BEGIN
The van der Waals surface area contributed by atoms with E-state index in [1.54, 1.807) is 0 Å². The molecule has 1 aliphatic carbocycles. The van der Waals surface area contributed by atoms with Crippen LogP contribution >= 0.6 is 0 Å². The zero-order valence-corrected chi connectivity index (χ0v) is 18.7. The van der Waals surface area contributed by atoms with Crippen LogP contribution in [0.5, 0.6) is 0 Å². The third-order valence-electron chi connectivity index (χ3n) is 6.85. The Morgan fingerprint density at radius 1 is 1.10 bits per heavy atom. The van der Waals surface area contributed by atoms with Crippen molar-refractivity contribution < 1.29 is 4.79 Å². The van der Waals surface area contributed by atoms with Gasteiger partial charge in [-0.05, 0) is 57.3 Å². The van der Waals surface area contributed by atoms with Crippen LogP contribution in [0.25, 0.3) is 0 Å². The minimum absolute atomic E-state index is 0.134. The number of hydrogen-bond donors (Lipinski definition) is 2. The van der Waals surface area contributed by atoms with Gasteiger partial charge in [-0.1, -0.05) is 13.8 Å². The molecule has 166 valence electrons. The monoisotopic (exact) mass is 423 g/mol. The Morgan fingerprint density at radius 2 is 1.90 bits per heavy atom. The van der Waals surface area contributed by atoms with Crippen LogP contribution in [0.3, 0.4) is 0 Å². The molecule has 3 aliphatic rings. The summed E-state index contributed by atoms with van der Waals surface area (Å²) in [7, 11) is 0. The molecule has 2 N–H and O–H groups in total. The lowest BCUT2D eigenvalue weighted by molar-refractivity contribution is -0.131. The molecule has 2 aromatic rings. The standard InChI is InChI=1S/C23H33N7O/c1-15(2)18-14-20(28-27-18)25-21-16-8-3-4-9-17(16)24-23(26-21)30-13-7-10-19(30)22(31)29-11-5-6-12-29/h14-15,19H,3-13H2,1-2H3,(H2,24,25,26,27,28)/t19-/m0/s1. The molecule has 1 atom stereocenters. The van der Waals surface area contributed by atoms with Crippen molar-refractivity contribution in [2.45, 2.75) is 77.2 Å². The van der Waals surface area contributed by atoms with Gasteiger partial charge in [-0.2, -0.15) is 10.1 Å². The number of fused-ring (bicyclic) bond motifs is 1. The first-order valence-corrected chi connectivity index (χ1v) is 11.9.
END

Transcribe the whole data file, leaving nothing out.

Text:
The van der Waals surface area contributed by atoms with E-state index in [1.54, 1.807) is 0 Å². The molecule has 1 aliphatic carbocycles. The van der Waals surface area contributed by atoms with Crippen LogP contribution >= 0.6 is 0 Å². The zero-order valence-corrected chi connectivity index (χ0v) is 18.7. The van der Waals surface area contributed by atoms with Crippen LogP contribution in [0.5, 0.6) is 0 Å². The third-order valence-electron chi connectivity index (χ3n) is 6.85. The Morgan fingerprint density at radius 1 is 1.10 bits per heavy atom. The van der Waals surface area contributed by atoms with Crippen molar-refractivity contribution < 1.29 is 4.79 Å². The van der Waals surface area contributed by atoms with Gasteiger partial charge in [-0.05, 0) is 57.3 Å². The van der Waals surface area contributed by atoms with Crippen LogP contribution in [0.25, 0.3) is 0 Å². The minimum absolute atomic E-state index is 0.134. The number of hydrogen-bond donors (Lipinski definition) is 2. The van der Waals surface area contributed by atoms with Gasteiger partial charge in [-0.1, -0.05) is 13.8 Å². The molecule has 166 valence electrons. The monoisotopic (exact) mass is 423 g/mol. The Morgan fingerprint density at radius 2 is 1.90 bits per heavy atom. The van der Waals surface area contributed by atoms with Crippen LogP contribution in [0.3, 0.4) is 0 Å². The molecule has 3 aliphatic rings. The summed E-state index contributed by atoms with van der Waals surface area (Å²) in [7, 11) is 0. The molecule has 2 N–H and O–H groups in total. The lowest BCUT2D eigenvalue weighted by molar-refractivity contribution is -0.131. The molecule has 2 aromatic rings. The standard InChI is InChI=1S/C23H33N7O/c1-15(2)18-14-20(28-27-18)25-21-16-8-3-4-9-17(16)24-23(26-21)30-13-7-10-19(30)22(31)29-11-5-6-12-29/h14-15,19H,3-13H2,1-2H3,(H2,24,25,26,27,28)/t19-/m0/s1. The molecule has 1 atom stereocenters. The van der Waals surface area contributed by atoms with Crippen molar-refractivity contribution in [2.45, 2.75) is 77.2 Å². The van der Waals surface area contributed by atoms with Gasteiger partial charge in [-0.2, -0.15) is 10.1 Å². The number of fused-ring (bicyclic) bond motifs is 1. The first-order valence-corrected chi connectivity index (χ1v) is 11.9.